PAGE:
In accordance with the terms of the consent order, both parties submitted affidavits setting out their requests for attorneys' fees. Judge Baker ruled on the requests and mailed a copy of his order along with a letter to the parties addressing their entitlement to attorneys' fees. In this letter, Judge Baker observed that almost every single assertion by one side wascontested by the opposing party. In the order, he determined that each party should bear its own costs and expenses and denied the requests for attorneys' fees. From this order entered 20 January 2004, plaintiff appeals.
    [1] Plaintiff contends that an award of attorneys' fees was mandated under N.C. Gen. Stat. § 55-16-04. We disagree. Our General Statutes permit a shareholder who properly demands and is denied access to corporate records to apply for court-ordered inspection and copying of the requested documents at the corporation's expense. See N.C. Gen. Stat. § 55-16-04(a) and (b). The statute further provides that
        If the court orders inspection and copying of the records demanded, it shall also order the corporation to pay the shareholder's costs (including reasonable attorneys' fees) incurred to obtain the order unless the corporation proves that it refused inspection in good faith because it had a reasonable basis for doubt about the right of the shareholder to inspect the records demanded.

N.C. Gen. Stat. § 55-16-04(c) (2003). Thus, the language of the statute is clear that attorneys' fees may only be awarded following a court order requiring the corporation to allow inspection and copying of the records demanded by the shareholder. Here, the court did not enter an order to this effect. Rather, the parties agreed that plaintiff would have ongoing access to defendant's records and signed a consent order which was approved by the court. This consent order is not an adjudication of rights in favor of plaintiff because it contains no findings of fact or conclusions of law by the trial court. See Ibele v. Tate, 163 N.C. App. 779, 781,594 S.E.2d 793, 795 (2004) (consent judgment which contains no findings or conclusions is merely recital of parties' agreement; not an adjudication of rights); Crane v. Green, 114 N.C. App. 105, 106, 441 S.E.2d 144, 144-45 (1994) (with the exception of domestic relations cases, a consent judgment is merely a court-approved contract without a judicial determination). As there was no court order enforcing plaintiff's statutory right to inspection and copying of defendant's corporate records at defendant's expense, plaintiff was not entitled to an award of attorneys' fees under N.C. Gen. Stat. § 55-16-04(c).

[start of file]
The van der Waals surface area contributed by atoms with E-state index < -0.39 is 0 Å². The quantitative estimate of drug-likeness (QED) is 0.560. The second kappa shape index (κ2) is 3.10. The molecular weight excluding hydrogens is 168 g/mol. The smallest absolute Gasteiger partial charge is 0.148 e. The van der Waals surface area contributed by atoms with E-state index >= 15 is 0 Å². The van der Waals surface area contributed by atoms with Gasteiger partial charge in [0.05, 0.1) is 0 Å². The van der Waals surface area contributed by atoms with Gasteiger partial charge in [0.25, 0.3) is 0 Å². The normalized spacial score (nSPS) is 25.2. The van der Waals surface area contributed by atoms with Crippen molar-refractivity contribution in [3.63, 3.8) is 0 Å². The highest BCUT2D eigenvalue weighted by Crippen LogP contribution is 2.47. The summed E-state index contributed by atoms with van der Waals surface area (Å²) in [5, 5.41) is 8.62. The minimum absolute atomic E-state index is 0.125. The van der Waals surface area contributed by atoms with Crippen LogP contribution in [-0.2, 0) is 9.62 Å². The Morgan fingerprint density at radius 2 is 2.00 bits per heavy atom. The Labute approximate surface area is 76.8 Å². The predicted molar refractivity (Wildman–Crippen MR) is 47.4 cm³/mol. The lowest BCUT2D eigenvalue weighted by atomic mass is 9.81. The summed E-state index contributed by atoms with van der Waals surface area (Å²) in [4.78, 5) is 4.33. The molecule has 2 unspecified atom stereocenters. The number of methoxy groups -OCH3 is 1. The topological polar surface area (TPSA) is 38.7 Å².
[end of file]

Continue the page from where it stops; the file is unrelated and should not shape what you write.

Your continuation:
[2] Next, plaintiff argues that Paragraph 6 of the consent order provides the court with authority to award attorneys' fees. However, “[a]s a general rule contractual provisions for attorney's fees are invalid in the absence of statutory authority.” Forsyth Municipal ABC Board v. Folds, 117 N.C. App. 232, 238, 450 S.E.2d 498, 502 (1994) (citing Enterprises, Inc. v. Equipment, Co., 300 N.C. 286, 289, 266 S.E.2d 812, 814-15 (1980)). The only exception recognized by our Supreme Court deals with contractual provisions for attorneys' fees contained in separation agreements. See Bromhal v. Stott, 341 N.C. 702, 462 S.E.2d 219 (1995). Thus, even though the consent order contained an express provision permitting the parties to seek recovery of attorneys' fees, neither party is entitled to an award of fees absent statutory authority. See Harborgate Prop. Owners Ass'n v. Mountain Lake Shores Dev. Corp., 145 N.C. App. 290, 297-98, 551 S.E.2d 207, 212 (2001) (provision in consent judgment for attorneys' fees invalid in absence ofstatutory authority), disc. review denied, 356 N.C. 301, 570 S.E.2d 506 (2002); see also Lee Cycle Ctr., Inc. v. Wilson Cycle Ctr., Inc., 143 N.C. App. 1, 11-12, 545 S.E.2d 745, 752 (contractual provision notwithstanding, parties could not recover attorneys' fees without express statutory authority), aff'd, 354 N.C. 565, 556 S.E.2d 293 (2001). As the court properly denied the requests of both parties, plaintiff's argument is overruled.
    [3] Finally, plaintiff argues that the trial court erred in failing to enter findings pursuant to N.C. Gen. Stat. § 1A-1, Rule 52(a)(1). We disagree. Rule 52(a)(1) of the North Carolina Rules of Civil Procedure applies only to “actions” tried before the trial court without a jury. See N.C. Gen. Stat. § 1A-1, Rule 52(a)(1) (2003); Tay v. Flaherty, 100 N.C. App. 51, 55, 394 S.E.2d 217, 219 (Rule 52(a)(1) inapplicable to hearing on petition for attorneys' fees because an “action” was already in existence; petition must be characterized as motion for court order pursuant to Rule 7(b)(1)), disc. review denied, 327 N.C. 643, 399 S.E.2d 132 (1990). Here, the parties filed petitions for attorneys' fees and sought an order of the court; plaintiff's action had already been addressed in the consent order. Therefore, Rule 52(a)(1) does not apply to the court's order denying the petitions for an award of attorneys' fees.     
    We hold that the trial court properly denied both parties' requests for attorneys' fees and affirm the court's order directing each party to pay its own costs and expenses.
    Affirmed.    Chief Judge MARTIN and Judge McCULLOUGH concur.

*** Converted from WordPerfect ***